4 August 2014
VW should have bought Chrysler when it went under. It would have solved plenty of issues in the US for them. The rest of Fiat is largely worthless. Who needs Fiat, Alfa and Lancia really? Fiat 500 is worth while but the rest makes no sense. It will take plenty of time and money to make Alfa work.

4 August 2014
Remorseless mediocrity gets a setback. One would have though that the VW brand would be extremely profitable as the products are not exactly as cheap as chips.

4 August 2014
The major chunk of VW's profitability comes from its Chinese operations. It sits in the market in a comfortable position selling bucket-loads of Audis and VW models based on much older platforms. Both these modes of operation help VW maintain very good margins...............................................But if profitability of the Chinese operations are taken out of the equation VW is very very brittle........The European operations have wafer thin margins and are becoming more cost competitive...........and elsewhere VW is struggling...........Its big push into India has'nt worked and they have heavily scaled down targets unable to compete with locally established rivals..........Seat is yet to turn profitable.........They are far behind Japanese makers in Africa and Asia and their North American operations is swallowing money..................But the big issue is how exactly does VW recover........They are the worlds largest private R&D spender with a very very expensive development cycle.............................Most of these are on similar platforms to achieve marginal improvements, nothing revolutionary...........It is a highly inefficient process.........Most other companies are able to spend just half as much on similar development targets.................For eg..VW invested in a new American R&D centre 3 years ago.........but for what exactly??!! VW do not have any American specific models, Toyota and Honda on the other hand have a range of pick up trucks that give them volumes and good margins..................the same can be said of their Indian operations...........So where exactly is the returns in this massive R&D programme coming from.................Most of which will be consuming money over the next few years!!

4 August 2014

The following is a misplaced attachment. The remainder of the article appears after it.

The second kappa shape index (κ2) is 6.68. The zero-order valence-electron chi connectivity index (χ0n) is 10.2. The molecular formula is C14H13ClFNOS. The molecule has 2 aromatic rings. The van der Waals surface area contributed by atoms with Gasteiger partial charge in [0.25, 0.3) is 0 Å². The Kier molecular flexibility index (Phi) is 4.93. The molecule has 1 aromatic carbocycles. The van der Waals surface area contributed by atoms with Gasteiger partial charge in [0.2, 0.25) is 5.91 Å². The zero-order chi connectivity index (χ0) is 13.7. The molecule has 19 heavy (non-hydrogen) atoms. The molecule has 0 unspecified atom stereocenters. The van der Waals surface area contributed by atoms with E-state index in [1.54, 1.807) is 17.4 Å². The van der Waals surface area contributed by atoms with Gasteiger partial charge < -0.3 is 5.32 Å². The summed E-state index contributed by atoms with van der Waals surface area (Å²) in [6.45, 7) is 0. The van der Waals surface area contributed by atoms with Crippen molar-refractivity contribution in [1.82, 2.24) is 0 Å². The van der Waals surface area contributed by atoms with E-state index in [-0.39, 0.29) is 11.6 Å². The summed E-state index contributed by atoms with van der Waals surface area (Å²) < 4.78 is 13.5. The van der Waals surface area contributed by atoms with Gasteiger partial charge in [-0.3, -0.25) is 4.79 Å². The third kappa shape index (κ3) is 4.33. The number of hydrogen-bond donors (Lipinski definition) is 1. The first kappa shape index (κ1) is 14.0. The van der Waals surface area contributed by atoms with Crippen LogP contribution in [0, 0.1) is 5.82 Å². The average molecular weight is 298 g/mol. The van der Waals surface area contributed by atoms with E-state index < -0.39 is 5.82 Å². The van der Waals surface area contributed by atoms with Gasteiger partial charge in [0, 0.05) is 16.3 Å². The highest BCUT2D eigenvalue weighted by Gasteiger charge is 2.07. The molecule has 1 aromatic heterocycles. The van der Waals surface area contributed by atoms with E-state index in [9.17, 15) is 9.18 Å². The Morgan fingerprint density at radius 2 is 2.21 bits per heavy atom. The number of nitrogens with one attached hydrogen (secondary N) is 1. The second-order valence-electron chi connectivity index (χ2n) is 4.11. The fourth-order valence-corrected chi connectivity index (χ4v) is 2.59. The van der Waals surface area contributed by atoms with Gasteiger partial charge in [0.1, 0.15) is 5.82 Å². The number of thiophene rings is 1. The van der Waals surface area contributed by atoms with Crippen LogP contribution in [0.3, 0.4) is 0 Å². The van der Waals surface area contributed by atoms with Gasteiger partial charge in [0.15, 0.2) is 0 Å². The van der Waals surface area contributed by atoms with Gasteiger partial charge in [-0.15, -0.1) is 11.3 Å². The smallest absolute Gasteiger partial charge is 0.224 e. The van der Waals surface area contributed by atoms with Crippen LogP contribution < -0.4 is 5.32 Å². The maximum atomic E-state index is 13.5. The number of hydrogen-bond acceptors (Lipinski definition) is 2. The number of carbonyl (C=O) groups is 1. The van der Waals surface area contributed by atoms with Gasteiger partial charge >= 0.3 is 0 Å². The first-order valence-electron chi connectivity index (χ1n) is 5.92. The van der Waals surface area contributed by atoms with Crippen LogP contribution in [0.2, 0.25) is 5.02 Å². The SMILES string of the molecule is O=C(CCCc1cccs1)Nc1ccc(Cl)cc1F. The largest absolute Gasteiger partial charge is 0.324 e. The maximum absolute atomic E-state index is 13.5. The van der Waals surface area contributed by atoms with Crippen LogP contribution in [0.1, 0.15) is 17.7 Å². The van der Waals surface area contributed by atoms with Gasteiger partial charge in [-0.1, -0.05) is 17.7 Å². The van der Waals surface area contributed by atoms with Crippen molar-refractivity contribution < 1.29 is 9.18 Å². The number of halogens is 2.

Looking at our own UK market, both Sirocco and UP all numerous at launch, but how many '14 plate cars do we see? And despite the UK being Europe's convertible capital, EOS has never sold in numbers. There are a few others in the VW group that could easily be ditched as a cost cutting measure: Exeo? Phaeton? Touareg? They may be good cars but what's the point in producing something that doesn't sell?

4 August 2014
VW don't lead when it comes to niche models. They have had the resources and the ideas but then don't go ahead and other manufacturers mop up. Nissan turned their European business around this way. Why are VW so slow with getting a B segment crossover to market? Where is the small B segment mpv promised when the Polo was launched in 2009? Why on earth didn't they make the Bluesport two seater sports car? The VW model range is vast, and often excellent, but there are two many dead end cars in it. For what it's worth though, and maybe the figures tell a different story, but I see plenty of Ups on the road and the owners seem to love them.

4 August 2014
I am also glad this (world domination) plan didn't work. The current leadership of the Volkswagen Group are almost approaching the mad genius levels where they'll soon want to own everything in the world. Forget the fat-salaried VW strategists, let me give Piech a peach of a tip - Go buy Toyota! Then there'll be no doubt in any mind left that you're the biggest!

4 August 2014
On the one hand this plan would have been even more unworkable then the creation of British Leyland with its many brands under one roof, on the other hand (at least in theory) can think of quite few Fiat-Chrysler models in which use of Volkswagen platforms (and some engines) would be a huge improvement with Volkswagen in turn benefiting from a few Fiat-Chrysler engines. One example would be a new Fiat 500 or even a sub-500 Fiat Topolino built on the lighter NSF platform and mated to either a 875cc 2-cylinder Multiair petrol or a 800cc 2-cylinder turbodiesel. Anyway, the only reason the UP! and related models are probably not doing as well is because of Volkswagen constantly flipfloping on whether the UP! GT is entering production or not, when it should be a given that the UP! needs a sporting halo version as city cars typically (though not always) cater to younger drivers. What is the point of building small lightweight cars and potent downsized engines is carmakers have no intention of combining to two to show what both are capable of?

4 August 2014
Whatever happened to Julian Rendell? It's at times like this that you need his hard-nosed investigative journalism. Not so long ago VW was lauding the financial benefits of MQB and the automotive media lapped it up. How about going back to some of those claims to test if the savings have really been delivered? Also interesting to note that the VW Production Chief quit last week, citing differences of opinion on MQB. Saviour technology of VW? Maybe not.

6 August 2014
soldi wrote:
Whatever happened to Julian Rendell? It's at times like this that you need his hard-nosed investigative journalism. Not so long ago VW was lauding the financial benefits of MQB and the automotive media lapped it up. How about going back to some of those claims to test if the savings have really been delivered? Also interesting to note that the VW Production Chief quit last week, citing differences of opinion on MQB. Saviour technology of VW? Maybe not.
It can't be working because why would VW stick beam suspension in the rear axle when they previously used multilink? Switching to a cheaper and greatly inferior setup is one example of their desperate cost cutting. Then there are the longevity build problems with latest Golfs and Passats falling to pieces within the first year. It's very hard to build a reputation and all so easily to lose it. Just ask Mercedes in the 90s.